Facebook Twitter

Small towns make preps for torch

SHARE Small towns make preps for torch

View Real Video - Click On Desired Bandwidth

Watch the Eyewitness News report

Many smaller Utah communities are already making big plans for when the torch comes to town - the only Olympic event their towns will see.

We've heard a lot lately about getting the venues ready, Olympic transportation and security, but other big plans are underway in rural Utah, for the only Olympic event many small town residents will get to experience.

For 50 days now, we've witnessed the emotion the Olympic flame has brought to thousands of people across America, as it has made its way from coast to coast.

The flame will spend four days traveling throughout Utah, eventually arriving in Salt Lake City on Feb. 8 to mark the beginning of the 2002 Winter Olympic Games.

In small communities like here in Ephraim, they are already making preparations to host the Olympic flame.

Olympic flags line Main Street, the path the torch will take. And flags from other countries are a visible reminder the Olympic spirit has arrived to rural Utah. The torch will highlight an Olympic celebration at Snow College, just before Perris Jensen is handed the torch. He's scheduled to carry the Olympic flame at the very moment he turns 100- years old.

"I'm quite excited about it, it's quite a thing for an old man," Jensen said.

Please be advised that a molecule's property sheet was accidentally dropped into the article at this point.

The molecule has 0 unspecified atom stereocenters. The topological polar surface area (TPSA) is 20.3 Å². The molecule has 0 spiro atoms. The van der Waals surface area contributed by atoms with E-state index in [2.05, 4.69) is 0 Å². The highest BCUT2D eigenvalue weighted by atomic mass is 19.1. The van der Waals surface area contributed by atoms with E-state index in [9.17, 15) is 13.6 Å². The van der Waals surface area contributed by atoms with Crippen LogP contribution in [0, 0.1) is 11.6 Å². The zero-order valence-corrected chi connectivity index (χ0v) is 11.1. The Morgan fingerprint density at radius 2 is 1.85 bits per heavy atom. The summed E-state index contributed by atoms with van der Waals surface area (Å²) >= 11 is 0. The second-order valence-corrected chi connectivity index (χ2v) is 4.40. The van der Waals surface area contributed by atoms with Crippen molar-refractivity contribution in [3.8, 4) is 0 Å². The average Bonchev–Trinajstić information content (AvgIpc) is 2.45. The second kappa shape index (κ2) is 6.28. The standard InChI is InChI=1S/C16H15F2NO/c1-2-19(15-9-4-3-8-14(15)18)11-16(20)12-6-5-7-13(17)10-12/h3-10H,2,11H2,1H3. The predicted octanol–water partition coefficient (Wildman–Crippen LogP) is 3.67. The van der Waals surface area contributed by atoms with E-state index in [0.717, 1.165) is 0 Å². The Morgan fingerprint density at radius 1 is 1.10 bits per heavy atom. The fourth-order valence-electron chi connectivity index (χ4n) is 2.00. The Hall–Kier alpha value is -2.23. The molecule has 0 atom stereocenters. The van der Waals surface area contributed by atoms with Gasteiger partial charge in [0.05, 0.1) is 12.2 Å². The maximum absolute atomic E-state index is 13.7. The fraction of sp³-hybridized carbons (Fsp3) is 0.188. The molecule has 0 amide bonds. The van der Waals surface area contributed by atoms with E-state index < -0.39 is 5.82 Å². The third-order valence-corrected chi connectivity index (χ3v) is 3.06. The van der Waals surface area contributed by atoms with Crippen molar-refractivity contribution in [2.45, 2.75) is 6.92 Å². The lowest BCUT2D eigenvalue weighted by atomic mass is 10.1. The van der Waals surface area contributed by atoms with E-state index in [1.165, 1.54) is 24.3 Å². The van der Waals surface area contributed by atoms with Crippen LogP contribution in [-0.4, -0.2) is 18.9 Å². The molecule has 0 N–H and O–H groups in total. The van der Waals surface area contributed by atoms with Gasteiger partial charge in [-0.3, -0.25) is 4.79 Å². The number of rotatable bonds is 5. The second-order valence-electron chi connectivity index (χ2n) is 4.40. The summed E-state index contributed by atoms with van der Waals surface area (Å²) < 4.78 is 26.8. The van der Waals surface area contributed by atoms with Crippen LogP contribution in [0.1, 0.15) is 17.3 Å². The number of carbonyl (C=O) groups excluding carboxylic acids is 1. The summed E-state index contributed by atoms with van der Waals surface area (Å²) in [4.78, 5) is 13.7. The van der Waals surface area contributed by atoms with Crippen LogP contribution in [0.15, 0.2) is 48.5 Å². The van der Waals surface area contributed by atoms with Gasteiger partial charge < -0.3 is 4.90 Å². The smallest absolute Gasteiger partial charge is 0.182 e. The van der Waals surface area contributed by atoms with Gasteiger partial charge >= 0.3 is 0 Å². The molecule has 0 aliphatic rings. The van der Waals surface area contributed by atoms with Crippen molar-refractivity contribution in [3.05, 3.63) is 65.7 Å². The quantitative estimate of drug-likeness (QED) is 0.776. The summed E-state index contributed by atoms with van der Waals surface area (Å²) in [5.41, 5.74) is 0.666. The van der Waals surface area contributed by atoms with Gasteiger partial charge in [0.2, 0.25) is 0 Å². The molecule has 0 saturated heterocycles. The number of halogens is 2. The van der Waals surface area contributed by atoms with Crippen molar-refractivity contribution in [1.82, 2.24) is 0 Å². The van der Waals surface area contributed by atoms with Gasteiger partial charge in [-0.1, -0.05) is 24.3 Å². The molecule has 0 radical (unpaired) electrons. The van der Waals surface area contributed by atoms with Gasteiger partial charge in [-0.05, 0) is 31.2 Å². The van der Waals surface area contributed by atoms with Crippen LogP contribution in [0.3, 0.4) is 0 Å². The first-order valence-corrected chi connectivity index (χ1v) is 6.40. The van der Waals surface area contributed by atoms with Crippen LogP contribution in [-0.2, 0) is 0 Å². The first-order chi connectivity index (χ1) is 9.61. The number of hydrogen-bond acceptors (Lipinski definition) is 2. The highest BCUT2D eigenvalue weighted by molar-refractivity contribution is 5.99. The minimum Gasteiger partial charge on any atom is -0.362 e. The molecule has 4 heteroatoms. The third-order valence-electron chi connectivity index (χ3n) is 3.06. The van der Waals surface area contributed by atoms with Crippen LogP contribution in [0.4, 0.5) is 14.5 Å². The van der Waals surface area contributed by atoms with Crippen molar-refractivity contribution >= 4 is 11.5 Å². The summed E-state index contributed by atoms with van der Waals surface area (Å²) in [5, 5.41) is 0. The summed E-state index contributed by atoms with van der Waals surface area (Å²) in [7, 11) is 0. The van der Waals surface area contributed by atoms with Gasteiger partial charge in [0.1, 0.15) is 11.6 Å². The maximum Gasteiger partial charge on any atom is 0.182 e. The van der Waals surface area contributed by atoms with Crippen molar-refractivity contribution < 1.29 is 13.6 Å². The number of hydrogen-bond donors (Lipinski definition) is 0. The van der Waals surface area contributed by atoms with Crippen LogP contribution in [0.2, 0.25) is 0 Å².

Just a few miles down the road in Manti, 2,500 residents plan to crowd main street to see the flame and a hometown hero run the torch relay. 75-year-old Wilbur Braithwaite was just one of a few torchbearers recognized by the Salt Lake Organizing Committee last fall for more than 50 years of mentoring youth in his community.

And it's the chance to see this Olympic event that has some businesses planning to close up shop when the flame arrives.

"It's the only thing that we really have down here is the torch coming through," said Carol Hansen, business owner.

The Olympic flame will only spend 15-minutes in Manti, but its something community leaders are very excited about since most of the state's small towns have been left out of the torch relay.

Bob Bessey of the Manti Torch Relay Committee said, "We just appreciate the opportunity to have them come through and participate in it, it's going to be a lifetime experience, for all of us."

And this bald eagle, a symbol of the American spirit is watching the highway, the road the Olympic flame will take when the torch passes through the heart of Utah. The torch will cover a lot of territory in the four short days it is carried throughout the state.